After advising on varieties and clone selection among other things, Stephen put Susannah in touch with vineyard manager Tony Purdie, who relocated from New Zealand to Yotes Court and has managed the vineyard since that initial planting.

“Key to the operation at Yotes Court is that the site grows amazing grapes,” said Tony. With this in mind Susannah realised that it was necessary to create a connection between the vineyard and the finished product. “I didn’t want Tony to get bored,” she said with a smile.

“I tried the still Pinot Gris and the Pinot Blanc from Stopham, and I thought they were so good,” said Susannah. The quality of these wines showed the possibilities for still wine production in England and led Susannah and Tony to begin the vineyard expansion at Yotes Court. In 2018 Pinot Blanc and Bacchus were planted and in 2019 Pinot Gris was also planted; there is also a small parcel of Divico vines.

The new plantings expanded the area under vine by another 10 acres. This land had previously been planted in a maize and spring wheat rotation and there was also an area planted with apricot trees that were suffering from an infection. “This land is 148m above sea level but the land is too good for arable production,” said Tony.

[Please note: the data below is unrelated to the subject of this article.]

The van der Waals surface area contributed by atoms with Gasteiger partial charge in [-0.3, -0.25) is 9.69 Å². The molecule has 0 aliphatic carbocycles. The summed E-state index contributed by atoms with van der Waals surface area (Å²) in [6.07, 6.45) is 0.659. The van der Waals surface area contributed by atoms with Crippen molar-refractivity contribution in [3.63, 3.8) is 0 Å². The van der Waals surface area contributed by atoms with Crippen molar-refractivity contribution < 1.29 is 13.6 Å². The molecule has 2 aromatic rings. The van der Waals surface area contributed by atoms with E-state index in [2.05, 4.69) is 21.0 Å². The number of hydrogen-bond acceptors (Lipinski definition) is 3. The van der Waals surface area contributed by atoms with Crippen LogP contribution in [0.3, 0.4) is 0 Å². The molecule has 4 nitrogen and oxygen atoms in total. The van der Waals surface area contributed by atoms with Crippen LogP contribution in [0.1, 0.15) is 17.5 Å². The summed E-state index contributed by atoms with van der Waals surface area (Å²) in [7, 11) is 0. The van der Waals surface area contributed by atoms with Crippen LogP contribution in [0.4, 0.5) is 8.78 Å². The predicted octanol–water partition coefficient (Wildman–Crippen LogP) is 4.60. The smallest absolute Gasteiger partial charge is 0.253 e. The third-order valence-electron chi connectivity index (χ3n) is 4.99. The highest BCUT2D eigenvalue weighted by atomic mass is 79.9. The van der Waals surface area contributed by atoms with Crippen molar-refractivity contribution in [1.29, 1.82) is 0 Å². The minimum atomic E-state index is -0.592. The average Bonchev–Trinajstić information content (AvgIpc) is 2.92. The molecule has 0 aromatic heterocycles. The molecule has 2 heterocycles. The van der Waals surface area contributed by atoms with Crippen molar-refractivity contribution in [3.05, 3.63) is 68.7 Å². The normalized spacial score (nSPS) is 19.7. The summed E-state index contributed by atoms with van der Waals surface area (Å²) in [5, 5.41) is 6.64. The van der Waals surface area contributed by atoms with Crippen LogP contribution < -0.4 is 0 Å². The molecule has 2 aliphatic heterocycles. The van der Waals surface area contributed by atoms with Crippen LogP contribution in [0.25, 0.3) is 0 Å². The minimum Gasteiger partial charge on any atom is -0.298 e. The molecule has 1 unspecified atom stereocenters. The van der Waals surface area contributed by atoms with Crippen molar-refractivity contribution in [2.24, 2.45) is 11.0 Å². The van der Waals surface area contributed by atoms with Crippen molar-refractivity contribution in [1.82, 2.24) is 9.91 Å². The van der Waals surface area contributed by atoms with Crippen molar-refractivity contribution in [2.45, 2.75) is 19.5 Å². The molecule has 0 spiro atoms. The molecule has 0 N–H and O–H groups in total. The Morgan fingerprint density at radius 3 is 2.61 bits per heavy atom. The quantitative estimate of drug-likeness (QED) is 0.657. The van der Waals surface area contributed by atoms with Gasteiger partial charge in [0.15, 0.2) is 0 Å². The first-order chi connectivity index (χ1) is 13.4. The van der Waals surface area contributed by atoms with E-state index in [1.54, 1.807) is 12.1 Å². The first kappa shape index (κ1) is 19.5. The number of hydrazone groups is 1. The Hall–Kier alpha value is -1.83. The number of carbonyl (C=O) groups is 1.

The expansion has allowed Yotes Court to launch both still and sparkling wines under their own label. The branding is unusual in that each wine is individual but is also clearly part of the Yotes Court family.

For the branding, Susannah drew inspiration from the race horses she owns, which adds to the feeling of connection between the wines. “The sparkling wines are all named after winning horses and the still wines are all named after racing terms,” she said.

LiveLoveLaugh is an early release traditional method sparkling wine made from Pinot Gris grapes. First produced in 2021, Tony described it as a fruit-driven, easy drinking sparkling wine. It has proved very popular at the cellar door and is sold in pubs and restaurants across London.

For the 2022 season the vines required special care to ensure the grapes maintained the correct balance of sugars and acid while holding on to the fruit flavours that make this wine so noticeably different. The secret, Tony explained, was canopy management. The winemaker is Nick Lane at Defined Wine in Canterbury.

Yotes Court sits on the Greensand Ridge. “The ragstone-based soil weathers down to sand and clay,” said Tony. “The clay soils contain colloids and this allows the soils to hold onto nutrients that are then plant available, but the best thing about Greensand soils is that they are free draining.”